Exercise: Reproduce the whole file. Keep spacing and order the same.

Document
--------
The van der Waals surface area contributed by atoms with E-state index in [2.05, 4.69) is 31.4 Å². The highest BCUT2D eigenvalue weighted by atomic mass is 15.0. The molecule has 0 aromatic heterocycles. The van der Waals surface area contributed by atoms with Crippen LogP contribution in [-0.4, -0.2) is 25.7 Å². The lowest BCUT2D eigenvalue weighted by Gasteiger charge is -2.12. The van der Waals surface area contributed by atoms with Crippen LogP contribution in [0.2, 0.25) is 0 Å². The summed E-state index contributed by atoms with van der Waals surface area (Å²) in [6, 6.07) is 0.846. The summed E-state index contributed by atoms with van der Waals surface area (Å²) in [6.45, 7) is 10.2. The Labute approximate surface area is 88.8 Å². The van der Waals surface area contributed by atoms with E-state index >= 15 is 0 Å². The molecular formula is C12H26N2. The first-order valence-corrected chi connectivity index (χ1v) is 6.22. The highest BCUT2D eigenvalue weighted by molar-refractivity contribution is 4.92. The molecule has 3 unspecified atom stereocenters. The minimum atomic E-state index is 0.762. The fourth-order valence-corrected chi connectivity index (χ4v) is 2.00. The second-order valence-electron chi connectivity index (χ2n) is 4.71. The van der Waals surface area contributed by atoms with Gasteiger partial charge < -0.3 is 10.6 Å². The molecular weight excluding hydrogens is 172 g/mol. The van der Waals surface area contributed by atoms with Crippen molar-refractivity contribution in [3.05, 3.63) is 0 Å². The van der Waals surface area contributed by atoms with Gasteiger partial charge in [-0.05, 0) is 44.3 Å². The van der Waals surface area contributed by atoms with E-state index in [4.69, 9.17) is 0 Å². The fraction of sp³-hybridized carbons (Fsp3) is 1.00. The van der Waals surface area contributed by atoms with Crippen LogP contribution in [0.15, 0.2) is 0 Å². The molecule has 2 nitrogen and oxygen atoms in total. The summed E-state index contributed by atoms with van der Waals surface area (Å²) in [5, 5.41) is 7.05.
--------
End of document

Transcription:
The van der Waals surface area contributed by atoms with E-state index in [2.05, 4.69) is 31.4 Å². The highest BCUT2D eigenvalue weighted by atomic mass is 15.0. The molecule has 0 aromatic heterocycles. The van der Waals surface area contributed by atoms with Crippen LogP contribution in [-0.4, -0.2) is 25.7 Å². The lowest BCUT2D eigenvalue weighted by Gasteiger charge is -2.12. The van der Waals surface area contributed by atoms with Crippen LogP contribution in [0.2, 0.25) is 0 Å². The summed E-state index contributed by atoms with van der Waals surface area (Å²) in [6, 6.07) is 0.846. The summed E-state index contributed by atoms with van der Waals surface area (Å²) in [6.45, 7) is 10.2. The Labute approximate surface area is 88.8 Å². The van der Waals surface area contributed by atoms with E-state index >= 15 is 0 Å². The molecular formula is C12H26N2. The first-order valence-corrected chi connectivity index (χ1v) is 6.22. The highest BCUT2D eigenvalue weighted by molar-refractivity contribution is 4.92. The molecule has 3 unspecified atom stereocenters. The minimum atomic E-state index is 0.762. The fourth-order valence-corrected chi connectivity index (χ4v) is 2.00. The second-order valence-electron chi connectivity index (χ2n) is 4.71. The van der Waals surface area contributed by atoms with Gasteiger partial charge < -0.3 is 10.6 Å². The molecular weight excluding hydrogens is 172 g/mol. The van der Waals surface area contributed by atoms with Crippen molar-refractivity contribution in [3.05, 3.63) is 0 Å². The van der Waals surface area contributed by atoms with Gasteiger partial charge in [-0.05, 0) is 44.3 Å². The van der Waals surface area contributed by atoms with E-state index in [4.69, 9.17) is 0 Å². The fraction of sp³-hybridized carbons (Fsp3) is 1.00. The van der Waals surface area contributed by atoms with Crippen LogP contribution in [0.15, 0.2) is 0 Å². The molecule has 2 nitrogen and oxygen atoms in total. The summed E-state index contributed by atoms with van der Waals surface area (Å²) in [5, 5.41) is 7.05.